The Back Room: Old Masters, New Life?

This week: an Old Masters auction overview, an Ernie Barnes mystery, a Winfred Rembert groundswell, and much more.

Sir Peter Paul Rubens, Salome presented with the head of Saint John the Baptist. Courtesy of Sotheby’s. Illustration by Artnet News.

Every Friday, Artnet News Pro members get exclusive access to the Back Room, our lively recap funneling only the week’s must-know intel into a nimble read you’ll actually enjoy.

This week in the Back Room: an Old Masters auction overview, an Ernie Barnes mystery, a Winfred Rembert groundswell, and much more—all in a 7-minute read (1,913 words).


Top of the Market

Back From the Dead?

Sotheby's sale of Old Masters in New York on January 26, 2023. Image courtesy Sotheby's.

Sotheby’s sale of Old Masters in New York on January 26, 2023. Image courtesy Sotheby’s.

Has the European Old Masters market found a new lease on life? Results from the genre’s marquee auctions in New York this January gave more merit to the idea than we’ve had in years. But a closer look suggests that it would be wise to keep our expectations in check.

Our colleague Eileen Kinsella wrote that the Old Masters sales at Christie’s and Sotheby’s last month “marked the most robust in recent seasons, bolstered by top-notch private collection offerings… museum interest, and to an increasing extent, fresh interest from new buyers.”

Recent data backs up her claim. In 2022, Sales of European Old Masters (which we define as artists born between 1250 and 1820) continued a two-year ascent, generating $785.3 million, per the Artnet Price Database.

That total represents 11 percent year-over-year growth compared to the $704.4 million brought by the genre in 2021—as well as its highest total in the past half-decade.

Meanwhile, lots by ultra-contemporary artists (which we define as those born after 1974) moved in the opposite direction in 2022. Annual sales in the genre declined for the first time in five years, dropping from $741.4 million in 2021 to $668.2 million last year.

Against this backdrop, the biggest hits at the Old Master auctions of January 2023 felt like something more than a random anomaly. Consider some of the…


New Artist Records Set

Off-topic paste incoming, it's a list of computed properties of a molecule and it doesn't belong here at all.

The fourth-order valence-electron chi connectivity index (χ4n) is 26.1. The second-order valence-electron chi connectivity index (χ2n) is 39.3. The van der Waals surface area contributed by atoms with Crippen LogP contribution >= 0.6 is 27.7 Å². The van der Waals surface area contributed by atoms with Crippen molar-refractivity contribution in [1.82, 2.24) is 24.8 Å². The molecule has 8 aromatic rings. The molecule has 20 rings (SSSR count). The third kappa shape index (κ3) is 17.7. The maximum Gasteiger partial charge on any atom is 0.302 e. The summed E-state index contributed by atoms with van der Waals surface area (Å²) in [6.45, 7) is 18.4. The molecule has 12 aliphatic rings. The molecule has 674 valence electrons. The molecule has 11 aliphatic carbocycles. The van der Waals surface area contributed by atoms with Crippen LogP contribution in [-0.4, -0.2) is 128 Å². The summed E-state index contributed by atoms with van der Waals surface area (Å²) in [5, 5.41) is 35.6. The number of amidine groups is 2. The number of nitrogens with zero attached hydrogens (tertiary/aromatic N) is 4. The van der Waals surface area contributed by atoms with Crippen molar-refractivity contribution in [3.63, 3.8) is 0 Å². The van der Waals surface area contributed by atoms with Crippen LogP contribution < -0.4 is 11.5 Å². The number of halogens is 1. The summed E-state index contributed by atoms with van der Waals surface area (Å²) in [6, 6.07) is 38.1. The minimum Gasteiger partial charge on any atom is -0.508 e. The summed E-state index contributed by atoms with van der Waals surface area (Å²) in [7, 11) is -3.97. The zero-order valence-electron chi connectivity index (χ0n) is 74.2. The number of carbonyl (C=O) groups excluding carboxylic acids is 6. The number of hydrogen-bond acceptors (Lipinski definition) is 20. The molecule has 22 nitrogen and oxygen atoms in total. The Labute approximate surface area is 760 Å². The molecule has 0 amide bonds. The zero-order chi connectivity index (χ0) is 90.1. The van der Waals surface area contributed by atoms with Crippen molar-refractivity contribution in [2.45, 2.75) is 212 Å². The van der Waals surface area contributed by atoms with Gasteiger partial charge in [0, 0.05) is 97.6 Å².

• Peter Paul Rubens’s Salome presented with the head of Saint John the Baptist sold for $26.9 million after fees (estimate: $25 million).
  • Goya’s Portrait of Doña María Vicenta Barruso Valdés… sold for $16.4 million after fees (estimate: $15 to $20 million), more than doubling his previous high of $7.7 million.
  • Bronzino’s Portrait of a young man with a quill and a sheet of paper sold for $10.7 million after fees (estimate: $3 million to $5 million).
  • Jean-Baptiste Oudry’s album of illustrations for the Fables of Jean de La Fontaine sold for $2.7 million after fees (estimate: $1.5 million to $2.5 million).

New high marks were also established for the likes of Marinus van Reymerswale, Gerard de LairesseThomas DaniellGiuseppe Bartolomeo Chiari, and Jean Valette-Falgores (called Penot).

At the same time, it’s crucial to step back and contextualize the new records and fanfare against…


The Big Picture Results

The total for all evening sales at both houses was just under $149.4 million after fees. That’s more than 2.5X the combined $56 million worth of Old Master sales made in London in December, a total that was itself one of the best seasons in years, Kinsella noted.

And yet, to get an accurate picture, we also need to compare January’s auction totals to their respective presale estimates.

(Mea culpa: Although we normally try to collect hammer totals for an apples-to-apples comparison with presale estimates, that wasn’t possible this time. Nevertheless, even the premium-inclusive prices below help orient us.)



  • Main sale: $44.2 million after fees (low estimate: $46.7 million)
  • J.E. Safra collection sale: $18.5 million after fees (low estimate: $19.2 million)
  • TOTAL: $62.7 million after fees (low estimate: $65.9 million)
  • What Else to Know: Experts said that Christie’s made two shrewd choices to spur bidding: first, to offer all 75 lots across both sales sans reserve; second, to return these auctions to their usual January slot after a lackluster experiment in April. The Safra collection was 100 percent sold, too.



  • Main sale: $28.8 million after fees (low estimate: $23.0 million)